Archaeologists believe to have found the shipwreck of the historic vessel named the Blekinge, which sunk in 1713 at Karlskrona, southern Sweden. Among other campaigns, it served during king Karl XII’s sea assault against Denmark in 1700.
Underwater archaeologists discovered remains of an ancient Roman vessel that sank off the coast of Cabrera, near the southern coast of Mallorca. The shipwreck is believed to be 1800 years old.
A pendant with an image of the Tudor rose on its front was found at a building site near the Kremlin in Moscow, Russia. The artefact is believed to be 400 years old.
Recent storm that struck the western beach in Kołobrzeg, north-western Poland, revealed concrete structures at the shore. The structures were identified as part of the bunker system built in 1950s.
Archaeologists conducting research prior to the construction of Hotel Długi Targ at Gdańsk, North Poland, discovered fragments of Gothic walls, remains of wooden housing, and various artefacts dating back up to second half of 14th century.
Ancient Egyptian ushabti statue that went missing from the storage room of a museum in Aswan in 2013 was recovered in London. The artefact dates 3800 years to the past.
Excavations at an undisclosed location on the Mendip Hills, Somerset, United Kingdom, revealed what is believed to be a Saxon workshop and a large Norman structure.
Drought lasting for seven months revealed the remains of several villages and archaeological sites as waters lowered in Belesar reservoir, an artificial lake in the region of Galicia, north-west Spain.
Researchers discovered an engraved image of an aurochs on a limestone slab found in a rock-shelter called Abri Blanchard, south-western France. The image is dating 38000 years to the past and is one of the earliest known images of nature made by modern humans.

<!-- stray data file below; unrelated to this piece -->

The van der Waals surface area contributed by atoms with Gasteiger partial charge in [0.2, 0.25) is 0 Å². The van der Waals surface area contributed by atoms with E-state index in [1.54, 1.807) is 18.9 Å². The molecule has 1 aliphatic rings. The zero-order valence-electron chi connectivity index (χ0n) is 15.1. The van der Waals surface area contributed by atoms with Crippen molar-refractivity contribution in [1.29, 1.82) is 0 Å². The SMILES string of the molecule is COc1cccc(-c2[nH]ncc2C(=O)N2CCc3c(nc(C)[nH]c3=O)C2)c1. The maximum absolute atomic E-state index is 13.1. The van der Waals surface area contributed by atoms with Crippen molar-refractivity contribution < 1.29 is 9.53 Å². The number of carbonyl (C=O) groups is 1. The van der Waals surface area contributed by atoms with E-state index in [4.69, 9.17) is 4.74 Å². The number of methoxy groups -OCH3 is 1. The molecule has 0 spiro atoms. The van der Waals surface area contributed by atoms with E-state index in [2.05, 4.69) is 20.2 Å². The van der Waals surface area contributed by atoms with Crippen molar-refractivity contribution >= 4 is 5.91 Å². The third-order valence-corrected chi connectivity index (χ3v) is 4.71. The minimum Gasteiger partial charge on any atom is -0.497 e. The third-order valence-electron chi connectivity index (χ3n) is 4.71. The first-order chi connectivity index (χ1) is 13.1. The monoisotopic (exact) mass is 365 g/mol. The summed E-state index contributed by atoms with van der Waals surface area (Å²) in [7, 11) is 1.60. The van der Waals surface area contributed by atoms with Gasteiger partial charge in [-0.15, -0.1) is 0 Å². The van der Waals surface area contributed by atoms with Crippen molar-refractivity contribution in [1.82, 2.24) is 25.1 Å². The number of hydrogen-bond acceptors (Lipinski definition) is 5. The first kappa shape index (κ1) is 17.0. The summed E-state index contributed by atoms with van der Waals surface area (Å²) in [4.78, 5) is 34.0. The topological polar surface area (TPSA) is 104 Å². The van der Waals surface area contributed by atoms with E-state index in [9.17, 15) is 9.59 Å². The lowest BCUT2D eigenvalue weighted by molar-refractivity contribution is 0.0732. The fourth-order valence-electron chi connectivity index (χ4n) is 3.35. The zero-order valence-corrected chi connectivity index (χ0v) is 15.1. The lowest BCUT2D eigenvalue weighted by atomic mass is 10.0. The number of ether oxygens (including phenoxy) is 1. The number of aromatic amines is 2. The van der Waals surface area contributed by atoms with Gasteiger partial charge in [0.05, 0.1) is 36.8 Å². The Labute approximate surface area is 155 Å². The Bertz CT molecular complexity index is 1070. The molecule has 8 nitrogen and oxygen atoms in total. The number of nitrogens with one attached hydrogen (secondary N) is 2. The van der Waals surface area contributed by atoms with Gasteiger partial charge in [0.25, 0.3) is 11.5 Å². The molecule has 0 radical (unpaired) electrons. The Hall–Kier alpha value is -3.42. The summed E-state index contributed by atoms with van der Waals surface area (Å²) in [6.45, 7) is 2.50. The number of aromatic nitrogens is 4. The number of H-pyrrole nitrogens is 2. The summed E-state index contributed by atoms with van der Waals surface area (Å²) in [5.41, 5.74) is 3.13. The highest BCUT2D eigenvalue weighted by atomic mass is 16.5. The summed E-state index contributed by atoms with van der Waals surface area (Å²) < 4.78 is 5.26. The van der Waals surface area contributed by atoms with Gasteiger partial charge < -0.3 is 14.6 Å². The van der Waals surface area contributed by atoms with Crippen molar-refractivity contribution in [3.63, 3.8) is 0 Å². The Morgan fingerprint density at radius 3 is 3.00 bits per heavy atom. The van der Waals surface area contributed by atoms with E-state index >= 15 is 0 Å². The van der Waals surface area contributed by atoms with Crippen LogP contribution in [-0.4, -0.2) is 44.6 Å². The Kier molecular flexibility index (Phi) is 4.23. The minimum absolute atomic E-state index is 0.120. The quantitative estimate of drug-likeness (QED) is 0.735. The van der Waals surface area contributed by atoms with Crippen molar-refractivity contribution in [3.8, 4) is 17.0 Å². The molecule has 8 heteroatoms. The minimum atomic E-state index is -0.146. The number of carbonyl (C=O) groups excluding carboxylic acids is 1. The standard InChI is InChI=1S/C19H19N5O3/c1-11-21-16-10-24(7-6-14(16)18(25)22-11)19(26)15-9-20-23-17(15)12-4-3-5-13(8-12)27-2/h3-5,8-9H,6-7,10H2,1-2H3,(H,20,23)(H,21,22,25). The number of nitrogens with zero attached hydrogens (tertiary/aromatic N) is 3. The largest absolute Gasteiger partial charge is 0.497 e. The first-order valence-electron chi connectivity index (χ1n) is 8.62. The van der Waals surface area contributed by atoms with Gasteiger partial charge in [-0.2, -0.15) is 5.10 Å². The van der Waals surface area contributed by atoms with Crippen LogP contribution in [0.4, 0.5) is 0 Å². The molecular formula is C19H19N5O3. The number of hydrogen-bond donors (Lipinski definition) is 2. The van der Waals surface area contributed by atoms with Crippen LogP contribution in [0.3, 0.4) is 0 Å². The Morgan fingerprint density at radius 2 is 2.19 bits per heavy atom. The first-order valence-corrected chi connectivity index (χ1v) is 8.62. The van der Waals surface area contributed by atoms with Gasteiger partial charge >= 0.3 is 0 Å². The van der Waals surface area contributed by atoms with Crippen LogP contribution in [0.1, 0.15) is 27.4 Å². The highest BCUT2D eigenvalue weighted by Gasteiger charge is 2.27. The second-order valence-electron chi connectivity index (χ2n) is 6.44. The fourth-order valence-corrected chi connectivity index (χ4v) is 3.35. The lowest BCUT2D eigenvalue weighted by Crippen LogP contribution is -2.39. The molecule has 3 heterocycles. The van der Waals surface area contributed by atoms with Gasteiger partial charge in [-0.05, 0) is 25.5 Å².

Workmen rebuilding a collapsed wall uncovered bones from Anglo-Saxon times while preparing to lay foundations of a new structure in Hartlepool, Durham, United Kingdom.
Excavations on a construction site in Cambridge, United Kingdom, revealed foundations of 3 Medieval building belonging to a friary. Archaeologists discovered also more than 25 skeletons and expect to find about twice as many.
Archaeologists conducting excavations at Larkhill, a garrison town in Durrington, Wiltshire, England, discovered a large array of WWI practice trenches and artefacts over year-long investigation.
Archaeologists discovered remains of three 1600-year-old Roman buildings under a city centre park in Chichester, United Kingdom. The discovery was made following results of ground penetrating radar (GPR) survey made back in 2015.
Construction workers found two guns during renovation of two houses in Słupsk, northern Poland. The weapons, found separately are a Polish Vis wz. 35 and German Mauser gun.
Nearly 40 graves of the local elite were discovered by Polish archaeologists at the Norre Sandegard Vest site, Danish island of Bornholm. This burial ground, dated to between 6th-7th cent., is one of the richest in whole Denmark.
A Roman burial found at Stanwick near the river Nene, Northamptonshire, United Kingdom, revealed a skeleton facing down with a flat stone wedged into the mouth. The burial dates to the 3rd or 4th century AD.
Archaeologists excavating the site of the 18th century battle in Kunowice, western Poland, where 130000 Russian, Austrian and Prussian soldiers fought during the Seven Years’ War, discovered a thousand lead bullets, 250 canister shots, over 200 uniform buttons, and fragments of armaments.
An intact Viking boat burial was discovered in the Ardnamurchan peninsula, Western Scotland in 2011, and the results of its excavations were just published. This is the first boat burial from mainland UK ever found.
Remains of a bronze foundry was discovered in Szczepidło, central Poland, dating back 3500 years, to the Late Bronze Age. The site was occupied by people of the Tumulus culture, distinguished among others for the practice of burying the dead beneath burial mounds.
A World War 2 German bomb was discovered in London at the bank of Thames, near the Houses of Parliament. Disposal of the unexploded ordnance needed Waterloo and Westminster bridges to be closed and river traffic halted.